Developers of the long proposed Tremont Crossing project said today they're now proposing a smaller development without a hotel, with less office space and with no housing for students. Read more.
A developer this week filed formal plans for a 15-story, 411-room hotel at 660 Summer St. in the Flynn Marine Industrial Park.
The Marine Wharf hotel would be split between a Hampton Inn and Homewood Suites by Hilton, under the proposal submitted by developers Eamon O’Marah and John Matteson of Harbinger Development of Wellesley. The BRA had tentatively designated the company to build a hotel at the site last fall. Read more.
If you’re wondering why you haven’t heard about a state approval of the BRA’s request for an extension of its Urban Renewal Plans – here’s the reason: It would be illegal.
Multi-year extensions are classified as major modifications, which the state Department of Housing and Community Development cannot approve unless the City Council has approved. In 2005, the BRA tricked the Council into approving a double major modification: 10-year Plan extension together with a change in the process for future Council review -- to exclude extensions. DHCD’s ratification of that major modification ended the Council’s power over extensions.
GE and the Massachusetts Development Finance Authority today filed their formal plans for the company's new headquarters on Fort Point Channel that will include extensive renovations to two old candy buildings and construction of a new 12-story glass building.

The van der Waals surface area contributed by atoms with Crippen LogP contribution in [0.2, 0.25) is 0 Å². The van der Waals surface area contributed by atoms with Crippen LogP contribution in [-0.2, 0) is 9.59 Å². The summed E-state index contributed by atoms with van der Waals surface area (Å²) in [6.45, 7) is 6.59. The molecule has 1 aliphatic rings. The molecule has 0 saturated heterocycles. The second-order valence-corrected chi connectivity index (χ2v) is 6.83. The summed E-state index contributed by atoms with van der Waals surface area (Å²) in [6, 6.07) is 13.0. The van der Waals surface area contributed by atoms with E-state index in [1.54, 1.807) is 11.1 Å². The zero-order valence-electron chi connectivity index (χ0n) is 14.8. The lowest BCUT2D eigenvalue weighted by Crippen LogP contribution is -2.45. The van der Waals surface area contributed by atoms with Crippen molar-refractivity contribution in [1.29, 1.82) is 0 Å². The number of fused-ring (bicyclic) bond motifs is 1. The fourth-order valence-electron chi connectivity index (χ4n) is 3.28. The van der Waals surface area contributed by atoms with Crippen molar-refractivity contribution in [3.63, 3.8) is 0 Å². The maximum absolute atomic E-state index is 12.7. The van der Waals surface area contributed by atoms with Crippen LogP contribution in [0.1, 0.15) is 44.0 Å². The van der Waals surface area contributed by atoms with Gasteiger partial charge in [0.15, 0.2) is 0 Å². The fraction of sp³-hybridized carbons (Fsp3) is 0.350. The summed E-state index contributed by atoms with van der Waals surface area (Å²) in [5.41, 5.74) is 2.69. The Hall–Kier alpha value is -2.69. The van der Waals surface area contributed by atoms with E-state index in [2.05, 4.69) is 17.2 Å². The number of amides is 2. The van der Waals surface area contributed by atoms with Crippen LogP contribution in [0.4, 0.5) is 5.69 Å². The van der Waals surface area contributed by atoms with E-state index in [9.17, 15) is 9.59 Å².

In a filing with the BRA, GE says it hopes to begin roughly 15 months of renovation and construction this spring. In addition to the BRA, the state Department of Environmental Protection will also have to approve the project due to its location on former tidelands along Fort Point Channel. Read more.
Even in overheated Boston, not every development project approved by the city gets built: A developer who won BRA approval for a 24-unit apartment building at 151 Liverpool St. in 2015 never started work and then sold the building to another developer - which is now back before the BRA with a proposal for a 36-unit building that might contain condos instead of apartments. Read more.
The BRA board yesterday approved a $6-million project to replace a multi-family house, an auto-repair garage and a small commercial building with 20 condominiums at 202 Maverick St., at Frankfurt.
The building will include two penthouses and, in an underground garage, 20 parking spaces. Three units will be sold as affordable.
The BRA yesterday approved John Drew's plans for a 23-story addition to his Waterside Place project on Congress Street at World Trade Center Avenue. Read more.
General Electric on Thursday filed a letter of intent with the BRA to renovate two existing buildings on Necco Street and build a new 12-story building. Read more.
The Boston Business Journal reports the latest on the city's efforts to make some money by letting somebody put up a skyscraper on the 1-acre site.